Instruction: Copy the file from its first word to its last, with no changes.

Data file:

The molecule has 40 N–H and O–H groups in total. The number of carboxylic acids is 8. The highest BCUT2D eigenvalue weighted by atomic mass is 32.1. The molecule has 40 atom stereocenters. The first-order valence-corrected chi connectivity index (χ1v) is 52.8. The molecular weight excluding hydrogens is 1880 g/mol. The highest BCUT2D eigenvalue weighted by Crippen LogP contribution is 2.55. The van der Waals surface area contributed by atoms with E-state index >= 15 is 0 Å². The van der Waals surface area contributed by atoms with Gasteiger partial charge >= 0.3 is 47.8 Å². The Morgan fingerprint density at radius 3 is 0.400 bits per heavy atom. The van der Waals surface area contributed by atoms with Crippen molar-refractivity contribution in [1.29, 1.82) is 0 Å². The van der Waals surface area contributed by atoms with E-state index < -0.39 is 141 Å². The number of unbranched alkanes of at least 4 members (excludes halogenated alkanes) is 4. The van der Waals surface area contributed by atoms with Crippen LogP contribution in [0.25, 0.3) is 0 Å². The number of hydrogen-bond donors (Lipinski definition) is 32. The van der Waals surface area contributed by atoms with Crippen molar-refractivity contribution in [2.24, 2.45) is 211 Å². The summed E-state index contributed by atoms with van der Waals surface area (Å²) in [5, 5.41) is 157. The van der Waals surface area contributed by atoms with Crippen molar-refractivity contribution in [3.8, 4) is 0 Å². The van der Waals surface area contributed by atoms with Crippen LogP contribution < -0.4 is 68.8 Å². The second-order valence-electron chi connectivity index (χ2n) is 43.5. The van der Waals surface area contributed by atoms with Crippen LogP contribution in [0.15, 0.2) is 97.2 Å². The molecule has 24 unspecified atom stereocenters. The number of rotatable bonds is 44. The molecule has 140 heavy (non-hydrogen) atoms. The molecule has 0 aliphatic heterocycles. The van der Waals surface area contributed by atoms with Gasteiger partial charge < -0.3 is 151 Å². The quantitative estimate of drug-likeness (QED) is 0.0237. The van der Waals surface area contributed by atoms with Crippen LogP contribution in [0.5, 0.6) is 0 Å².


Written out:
The molecule has 40 N–H and O–H groups in total. The number of carboxylic acids is 8. The highest BCUT2D eigenvalue weighted by atomic mass is 32.1. The molecule has 40 atom stereocenters. The first-order valence-corrected chi connectivity index (χ1v) is 52.8. The molecular weight excluding hydrogens is 1880 g/mol. The highest BCUT2D eigenvalue weighted by Crippen LogP contribution is 2.55. The van der Waals surface area contributed by atoms with E-state index >= 15 is 0 Å². The van der Waals surface area contributed by atoms with Gasteiger partial charge >= 0.3 is 47.8 Å². The Morgan fingerprint density at radius 3 is 0.400 bits per heavy atom. The van der Waals surface area contributed by atoms with Crippen molar-refractivity contribution in [1.29, 1.82) is 0 Å². The van der Waals surface area contributed by atoms with E-state index < -0.39 is 141 Å². The number of unbranched alkanes of at least 4 members (excludes halogenated alkanes) is 4. The van der Waals surface area contributed by atoms with Crippen LogP contribution in [0.25, 0.3) is 0 Å². The number of hydrogen-bond donors (Lipinski definition) is 32. The van der Waals surface area contributed by atoms with Crippen molar-refractivity contribution in [2.24, 2.45) is 211 Å². The summed E-state index contributed by atoms with van der Waals surface area (Å²) in [5, 5.41) is 157. The van der Waals surface area contributed by atoms with Crippen molar-refractivity contribution in [3.8, 4) is 0 Å². The van der Waals surface area contributed by atoms with Crippen LogP contribution < -0.4 is 68.8 Å². The second-order valence-electron chi connectivity index (χ2n) is 43.5. The van der Waals surface area contributed by atoms with Crippen LogP contribution in [0.15, 0.2) is 97.2 Å². The molecule has 24 unspecified atom stereocenters. The number of rotatable bonds is 44. The molecule has 140 heavy (non-hydrogen) atoms. The molecule has 0 aliphatic heterocycles. The van der Waals surface area contributed by atoms with Gasteiger partial charge < -0.3 is 151 Å². The quantitative estimate of drug-likeness (QED) is 0.0237. The van der Waals surface area contributed by atoms with Crippen LogP contribution in [0.5, 0.6) is 0 Å².